David Parker to councils: how does your garden grow?

The Environment Minister is asking local authorities to juggle food production and freshwater quality as climate change and population growth stretch vege supplies 

Regional authorities working to improve freshwater management have been asked by the government to check whether their vege patches can grow with a view to keeping Kiwis fed.

Population growth and climate change are driving a desire to know how Otago – and other regions – rate in food resilience capacity.

However, the request other as stricter rules over water quality and commercial usage are progressively being introduced.

“Among other issues, this summer’s extreme weather has highlighted the importance of a wide geographic distribution of fresh vegetable production so New Zealanders can continue to access healthy food options at a reasonable cost,” says Environment Minister David Parker in a letter to Otago Regional Council.

The question appears to be how will the council allow vegetable production to continue and expand at the same time as improving freshwater resources.

The council is working through a long-winded and fraught process of creating a new land and water regional plan, which will have a big effect on Otago irrigators. 

Once signed off it will form part of the national policy statement for freshwater management 2020 (NPS-FM).

In March Parker gave the council a six-month extension to notify its proposed water plan by June next year, requiring it to report to him monthly.

The newly requested vege reports will be required each year for at least the next two years, with the first due on May 19.

Parker says the resilience of New Zealand’s food system will continue to be tested as the effects of climate change intensify.

David Parker: disrupted food production such as that caused by Cyclone Gabrielle is going to increase. Photo: File

The number of mouths to feed is another factor with New Zealand’s population forecast to grow eight percent in a decade, according to StatsNZ.

“There is uncertainty as to how plans in development under the NPS-FM will enable continuity for vegetable growing and expansion of the domestic supply in line with future growth of New Zealand’s population.”

Parker wants to know about any mechanisms the Otago council is developing that enable vegetable growers to practise crop rotation or movement of production – and associated discharges – from one property to another.

He also wants to know about planning that might allow expansion of the region’s total area of vegetable production, noting “this will almost certainly lead to an increase in nitrogen-related discharges and potentially other discharges”.

The bulk of Otago’s vegetables are grown in the north of the province around Oamaru, Palmerston and Kakanui, with Waitati, just north of Dunedin city, another productive patch.

Historically the Taieri Plains and Outram area have been big producers but much of that land has now been subdivided, according to a council report.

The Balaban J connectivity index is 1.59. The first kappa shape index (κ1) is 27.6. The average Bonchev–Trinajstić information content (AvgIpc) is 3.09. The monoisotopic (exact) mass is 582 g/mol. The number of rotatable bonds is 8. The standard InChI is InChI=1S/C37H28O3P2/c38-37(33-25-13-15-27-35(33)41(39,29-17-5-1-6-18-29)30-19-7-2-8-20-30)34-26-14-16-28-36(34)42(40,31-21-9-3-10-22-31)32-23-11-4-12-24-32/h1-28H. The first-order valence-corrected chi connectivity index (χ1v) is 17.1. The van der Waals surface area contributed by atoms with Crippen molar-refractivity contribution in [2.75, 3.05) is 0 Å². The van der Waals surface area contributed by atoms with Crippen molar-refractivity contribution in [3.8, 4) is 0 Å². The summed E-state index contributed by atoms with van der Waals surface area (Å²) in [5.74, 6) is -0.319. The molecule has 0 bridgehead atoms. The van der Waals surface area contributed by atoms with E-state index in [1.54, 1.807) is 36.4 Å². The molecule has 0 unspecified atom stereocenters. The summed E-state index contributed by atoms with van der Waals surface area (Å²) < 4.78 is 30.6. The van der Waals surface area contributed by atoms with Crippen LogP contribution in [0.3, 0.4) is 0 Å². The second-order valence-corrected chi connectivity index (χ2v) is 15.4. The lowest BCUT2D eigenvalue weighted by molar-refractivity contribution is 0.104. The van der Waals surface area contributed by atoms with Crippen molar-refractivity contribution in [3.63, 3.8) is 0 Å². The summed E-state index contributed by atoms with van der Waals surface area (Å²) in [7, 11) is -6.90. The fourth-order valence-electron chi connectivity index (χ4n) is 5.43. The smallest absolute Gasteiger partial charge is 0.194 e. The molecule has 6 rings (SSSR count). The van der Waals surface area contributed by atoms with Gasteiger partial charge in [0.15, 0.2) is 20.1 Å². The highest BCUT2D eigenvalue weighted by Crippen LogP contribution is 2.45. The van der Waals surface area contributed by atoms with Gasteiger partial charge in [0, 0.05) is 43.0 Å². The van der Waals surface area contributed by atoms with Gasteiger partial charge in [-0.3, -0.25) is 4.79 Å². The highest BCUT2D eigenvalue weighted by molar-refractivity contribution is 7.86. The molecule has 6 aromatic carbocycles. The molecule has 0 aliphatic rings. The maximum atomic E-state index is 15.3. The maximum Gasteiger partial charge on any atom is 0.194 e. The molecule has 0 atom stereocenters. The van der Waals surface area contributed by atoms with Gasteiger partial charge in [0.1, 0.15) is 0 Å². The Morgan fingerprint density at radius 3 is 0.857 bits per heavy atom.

Environmental monitoring from 2000 to 2020 shows degrading trends for some water-quality parameters, including nitrogen, at various sites in North Otago and in tributaries of the lower Taieri River.

Councillor Michael vegetable thinks the issue is more closely related to the loss of highly productive land to residential development than to freshwater management.

The former was dealt with through the government’s national policy statement on highly productive land introduced last October.

“This [ORC staff report] paper seems to link the request for vegetable statistics to freshwater – it’s got nothing to do with freshwater,” vegetable said at a regional council meeting in Balclutha yesterday.

ORC chair Gretchen Robertson says the minister’s requirement for information, which was sent to 16 unitary and regional councils in New Zealand, relates to “potential” water-related issues.

“For example, councils that set a per hectare cap on nutrients could perhaps … be inadvertently making it difficult for vegetable production whereas if you looked at the area from a catchment load or a smaller type area it would be different.”

The challenge is to avoid unintended consequences for food production when setting irrigation water limits.

Not a pretty picture

Yesterday ORC’s environmental science and policy committee reviewed a new Ministry for the Environment report, “Our Freshwater 2023”, which concluded nationally freshwater resources are widely under pressure from both human activity and climate change.

Nationwide 46 percent of lakes larger than 1ha have been found to have poor or very poor health, according to computer-model estimates, the report states.

The amount of irrigated land in New Zealand almost doubled between 2002 and 2019 from 384,000ha to 735,000ha. 

Over the same period 73 percent of increases in irrigated land area were related to farms, with dairy farming as the dominant farm type. 

Eighteen percent related to growing grain, fruit, berries and vegetables and nine percent to sheep and beef production.

Models suggest such on-farm mitigation as fertiliser management and protecting waterways from livestock reduced the amount of phosphorus and sediment that reached rivers between 1995 and 2015, but not nitrogen.

“While the mitigations were estimated to reduce nitrogen losses from individual farms, this was not enough to offset the effects of the expansion of dairy and intensification of pastoral agriculture, which resulted in an increase in the nitrogen that reached our rivers during this period.”

Although some freshwater bodies remained in a reasonably healthy state, many have been degraded by the effects of excess nutrients, pathogens and other contaminants from land.

Made with the support of the Public Interest Journalism Fund






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